However, here extra labels such as 3 “1000” 5 “100000” are too far outside the range of the data. Few of us can recall more than the integer powers of 10, but Stata can do the calculation on the fly. To add labels at the equivalents of 5,000 and 15,000, type

. graph box log10price, /// ylabel(`=log10(5000)' "5000" 4 "10000" `=log10(15000)' "15000")

The help for this trick is at [P] macro. However, having to spell out several label specifications in this way is at best a little tedious. To get the best of all worlds, you will want nice axis labels on the original scale, but with Stata doing all the work that you would rather not do. One way of getting those is through the program mylabels from SSC. You just say what you want shown and specify the scale in use. For example, after

. mylabels 3000(2000)7000 9000(3000)15000, myscale(log10(@)) local(labels)

Stata echoes

    3.47712 "3000" 3.69897 "5000" 3.8451 "7000" 3.95424 "9000" 4.07918 
    "12000" 4.17609 "15000"

You should not retype that, or even copy and paste, because it is tucked safe inside the local macro specified.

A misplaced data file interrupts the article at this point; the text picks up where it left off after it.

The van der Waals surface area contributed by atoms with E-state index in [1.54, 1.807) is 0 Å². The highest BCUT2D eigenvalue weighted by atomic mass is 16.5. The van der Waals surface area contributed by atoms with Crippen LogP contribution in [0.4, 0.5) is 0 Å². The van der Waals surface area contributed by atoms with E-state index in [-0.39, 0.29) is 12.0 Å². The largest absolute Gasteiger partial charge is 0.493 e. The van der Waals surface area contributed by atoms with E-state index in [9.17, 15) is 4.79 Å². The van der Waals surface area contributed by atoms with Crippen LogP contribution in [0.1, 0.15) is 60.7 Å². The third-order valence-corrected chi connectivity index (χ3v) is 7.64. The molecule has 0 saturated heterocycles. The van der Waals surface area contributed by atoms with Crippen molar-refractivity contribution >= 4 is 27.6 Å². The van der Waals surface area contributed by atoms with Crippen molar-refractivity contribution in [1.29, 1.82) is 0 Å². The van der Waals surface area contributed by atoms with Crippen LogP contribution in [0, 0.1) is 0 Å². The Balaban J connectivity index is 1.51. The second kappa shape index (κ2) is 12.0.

. graph box log10price, ylabel(`labels', angle(h))

Graph 2

It may take a few iterations to get it right, but simply reissue mylabels until you do. Use the same local macro name. Stata is happy to overwrite it, as local macros are expendable.

Other nonlinear scales

The same issue with box plots and change of scale arises with any nonlinear transformation. The calculation of median and quartiles and the selection of data points for separate plotting need to be done afresh on any new scale. For example, psychologists and others work with times taken by test subjects to complete a task. The distributions are often highly skewed and subjects who do not complete should be assigned missing values. The reciprocal of time is a speed; missing times can be recoded as zero speeds. Here again you would need to do the transformation yourself and possibly fix the axis labels, too.

For broader discussion of box plots within Stata, including how to create your own variants on the default design, see Cox (2009, 2013).


Cox, N. J. 2009.
Speaking Stata: Creating and varying box plots. Stata Journal 9: 478–496.
Cox, N. J. 2013.
Speaking Stata: Creating and varying box plots: Correction. Stata Journal 13: 398–400.
Frigge, M., D. C. Hoaglin, and B. Iglewicz. 1989.
Some implementations of the box plot. American Statistician 43: 50–54.
Tukey, J. W. 1977.
Exploratory Data Analysis. Reading, MA: Addison–Wesley.